. The court wrote:

We believe that . . . the Minnesota courts impose stricter standards on professionals than lay persons in assessing whether mistakes are "excusable" for purposes of the doctrine of [equitable] subrogation, especially when the professional relationship arises out of a commercial transaction involving consideration. It is unreasonable to believe that the Minnesota Supreme Court would distinguish a title insurer from a bank; both are professional enterprises experienced in the area of secured transactions involving real property.

The court also stated:

[Appellant title insurer ] Universal is a professional enterprise, which is in the business of insuring marketable title to real property. Although Universal contends that it exercised prudent business practices in investigating the title to the ... property, it fails to explain what precautions it took or why it failed to discover the properly recorded federal tax lien. Its claim that it sought and received assurances from the seller that there were no liens, other than those discharged at closing, is patently insufficient.... Universal's inability to explain its failure to find the properly recorded federal tax lien is significant, because Universal had the burden of persuasion at trial of demonstrating its entitlement to subrogation.... Universal's failure to detect the federal tax lien resulted from negligence, and therefore, it is not entitled to be legally subrogated to the rights of the prior senior lienholders. (citations omitted).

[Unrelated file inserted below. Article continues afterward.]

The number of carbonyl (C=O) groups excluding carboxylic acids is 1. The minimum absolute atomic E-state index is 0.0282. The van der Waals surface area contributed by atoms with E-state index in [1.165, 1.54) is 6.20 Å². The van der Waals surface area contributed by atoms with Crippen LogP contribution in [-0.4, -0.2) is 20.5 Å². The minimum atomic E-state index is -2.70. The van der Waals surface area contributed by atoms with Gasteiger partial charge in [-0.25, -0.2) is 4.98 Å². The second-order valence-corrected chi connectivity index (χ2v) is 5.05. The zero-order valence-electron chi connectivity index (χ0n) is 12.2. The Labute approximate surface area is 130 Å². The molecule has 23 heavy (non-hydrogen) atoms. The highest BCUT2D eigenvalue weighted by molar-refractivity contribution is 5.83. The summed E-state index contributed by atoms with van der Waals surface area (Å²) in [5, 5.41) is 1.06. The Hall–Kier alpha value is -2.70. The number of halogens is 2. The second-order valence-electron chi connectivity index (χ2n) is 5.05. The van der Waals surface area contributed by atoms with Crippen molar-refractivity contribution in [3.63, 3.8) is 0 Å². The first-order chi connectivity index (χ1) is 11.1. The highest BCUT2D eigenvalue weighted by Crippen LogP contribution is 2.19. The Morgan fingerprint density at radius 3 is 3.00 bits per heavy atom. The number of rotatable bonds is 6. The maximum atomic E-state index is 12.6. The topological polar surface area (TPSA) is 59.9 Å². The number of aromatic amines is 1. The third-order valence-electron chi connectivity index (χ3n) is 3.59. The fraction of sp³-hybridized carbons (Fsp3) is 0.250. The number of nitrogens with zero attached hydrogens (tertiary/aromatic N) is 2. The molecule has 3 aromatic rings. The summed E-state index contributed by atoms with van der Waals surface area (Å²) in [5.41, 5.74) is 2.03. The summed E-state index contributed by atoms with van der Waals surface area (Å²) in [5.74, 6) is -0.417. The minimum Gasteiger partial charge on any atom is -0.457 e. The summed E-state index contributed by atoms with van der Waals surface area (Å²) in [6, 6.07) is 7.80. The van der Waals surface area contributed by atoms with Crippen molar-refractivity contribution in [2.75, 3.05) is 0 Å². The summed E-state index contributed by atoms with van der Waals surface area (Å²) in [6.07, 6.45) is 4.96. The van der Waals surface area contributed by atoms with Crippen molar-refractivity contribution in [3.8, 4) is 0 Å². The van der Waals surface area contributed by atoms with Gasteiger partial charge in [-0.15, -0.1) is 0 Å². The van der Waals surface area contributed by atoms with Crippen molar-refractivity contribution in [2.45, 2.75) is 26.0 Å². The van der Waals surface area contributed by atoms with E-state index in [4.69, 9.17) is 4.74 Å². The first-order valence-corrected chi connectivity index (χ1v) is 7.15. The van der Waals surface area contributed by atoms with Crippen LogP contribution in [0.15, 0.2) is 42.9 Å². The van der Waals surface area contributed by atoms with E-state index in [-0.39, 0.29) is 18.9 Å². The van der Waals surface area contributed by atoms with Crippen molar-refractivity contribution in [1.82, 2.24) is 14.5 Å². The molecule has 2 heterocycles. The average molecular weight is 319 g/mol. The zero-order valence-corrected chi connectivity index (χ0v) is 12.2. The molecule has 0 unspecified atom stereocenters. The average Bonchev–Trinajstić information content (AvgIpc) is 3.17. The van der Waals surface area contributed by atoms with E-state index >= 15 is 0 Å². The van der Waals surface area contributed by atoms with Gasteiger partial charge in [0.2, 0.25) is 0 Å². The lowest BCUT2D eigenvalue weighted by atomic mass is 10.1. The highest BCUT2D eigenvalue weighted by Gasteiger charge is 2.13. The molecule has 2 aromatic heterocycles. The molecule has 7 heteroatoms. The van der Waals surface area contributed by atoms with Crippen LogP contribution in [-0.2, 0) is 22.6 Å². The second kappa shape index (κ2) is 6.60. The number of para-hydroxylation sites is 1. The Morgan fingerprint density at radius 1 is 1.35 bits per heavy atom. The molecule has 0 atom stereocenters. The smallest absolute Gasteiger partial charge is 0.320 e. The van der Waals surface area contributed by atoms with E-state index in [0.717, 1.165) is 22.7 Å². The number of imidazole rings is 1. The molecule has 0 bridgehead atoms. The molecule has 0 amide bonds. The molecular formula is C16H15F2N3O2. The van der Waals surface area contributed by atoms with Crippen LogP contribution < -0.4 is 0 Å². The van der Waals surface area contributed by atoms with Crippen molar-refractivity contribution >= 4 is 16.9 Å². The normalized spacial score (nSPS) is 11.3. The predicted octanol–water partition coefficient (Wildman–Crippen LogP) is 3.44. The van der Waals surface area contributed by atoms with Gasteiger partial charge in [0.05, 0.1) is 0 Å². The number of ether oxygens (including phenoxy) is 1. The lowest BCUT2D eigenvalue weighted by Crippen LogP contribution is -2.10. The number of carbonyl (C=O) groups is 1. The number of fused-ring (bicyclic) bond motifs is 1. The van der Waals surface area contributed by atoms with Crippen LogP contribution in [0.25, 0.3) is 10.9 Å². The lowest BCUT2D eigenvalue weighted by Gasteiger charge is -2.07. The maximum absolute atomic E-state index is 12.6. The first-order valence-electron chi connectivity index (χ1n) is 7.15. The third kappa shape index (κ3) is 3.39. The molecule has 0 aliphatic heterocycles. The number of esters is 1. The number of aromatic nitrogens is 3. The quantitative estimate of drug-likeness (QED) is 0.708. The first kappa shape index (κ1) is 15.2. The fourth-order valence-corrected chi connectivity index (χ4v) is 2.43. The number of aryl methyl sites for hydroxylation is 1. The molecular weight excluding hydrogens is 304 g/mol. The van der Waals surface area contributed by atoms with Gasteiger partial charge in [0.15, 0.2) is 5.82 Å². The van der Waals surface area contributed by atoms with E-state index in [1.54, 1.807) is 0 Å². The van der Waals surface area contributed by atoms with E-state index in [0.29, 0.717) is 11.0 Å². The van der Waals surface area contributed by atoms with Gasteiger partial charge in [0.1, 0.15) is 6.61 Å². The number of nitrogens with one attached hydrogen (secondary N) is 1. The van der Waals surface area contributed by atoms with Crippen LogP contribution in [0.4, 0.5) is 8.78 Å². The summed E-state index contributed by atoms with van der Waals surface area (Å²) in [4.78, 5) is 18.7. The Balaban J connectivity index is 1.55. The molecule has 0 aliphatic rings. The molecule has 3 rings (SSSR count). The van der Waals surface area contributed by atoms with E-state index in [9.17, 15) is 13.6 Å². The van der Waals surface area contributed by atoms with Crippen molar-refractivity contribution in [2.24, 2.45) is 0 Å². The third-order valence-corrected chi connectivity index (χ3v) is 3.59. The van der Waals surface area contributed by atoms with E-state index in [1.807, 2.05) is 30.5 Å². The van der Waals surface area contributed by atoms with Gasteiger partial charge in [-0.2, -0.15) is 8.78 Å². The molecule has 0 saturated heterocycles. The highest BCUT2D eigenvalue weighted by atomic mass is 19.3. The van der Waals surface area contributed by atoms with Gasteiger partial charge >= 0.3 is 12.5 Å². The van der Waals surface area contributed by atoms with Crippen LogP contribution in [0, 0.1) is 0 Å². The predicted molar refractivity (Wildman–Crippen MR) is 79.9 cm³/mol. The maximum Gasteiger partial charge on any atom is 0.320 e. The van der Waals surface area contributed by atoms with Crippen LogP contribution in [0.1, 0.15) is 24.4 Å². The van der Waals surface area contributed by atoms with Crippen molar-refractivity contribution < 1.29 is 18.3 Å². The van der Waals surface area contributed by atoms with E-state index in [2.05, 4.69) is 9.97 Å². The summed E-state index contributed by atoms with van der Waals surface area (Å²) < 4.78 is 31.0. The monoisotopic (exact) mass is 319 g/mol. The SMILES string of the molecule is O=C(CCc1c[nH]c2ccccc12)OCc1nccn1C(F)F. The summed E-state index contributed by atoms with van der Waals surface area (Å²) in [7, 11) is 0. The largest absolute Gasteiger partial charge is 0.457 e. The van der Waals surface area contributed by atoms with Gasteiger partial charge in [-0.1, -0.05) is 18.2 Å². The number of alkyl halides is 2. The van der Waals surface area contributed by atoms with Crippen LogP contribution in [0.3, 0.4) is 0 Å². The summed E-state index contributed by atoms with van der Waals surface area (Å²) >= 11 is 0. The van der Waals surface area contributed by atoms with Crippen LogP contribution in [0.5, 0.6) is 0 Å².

Comment 1:   The editor has always been of the view that equitable remedies cannot be ordered off a menu.  There must be “good equities” to support this special form of relief, and the editor, like the Minnesota courts, has always wondered why a Bank that ought to be in the business of lending money against confirmed value in security, should get a “free pass” when it is negligently in checking the security, as it appears was the case here. 

Maybe things would be different where a document is treated as recorded and prior but, as a practical matter, is unindexed and undiscoverable.  Then the bank may have an equitable excuse, but it does not appear that was the case here.

As the reporter in the Minnesota current developments report noted: Practice tip: Update title prior to closing.  (Well, duh!!!)

Comment 2: As indicated above, there were some shenanigans not mentioned by the court except in the statement of facts.  After Hewitt gave the mortgage to Ripley, he gave Ripley a quitclaim deed to the property, which Ripley didn’t record until after the Bank mortgage.  As the Bank lacked constructive or actual notice of the deed to Ripley, the Bank would have priority over the deed.  But that fact is neither here nor there, since Ripley’s earlier recorded mortgage was in the record.

But why didn’t the deed to Ripley extinguish the mortgage by merger?  No comment from the court.  Interesting.

Readers are encouraged to respond to or criticize this posting.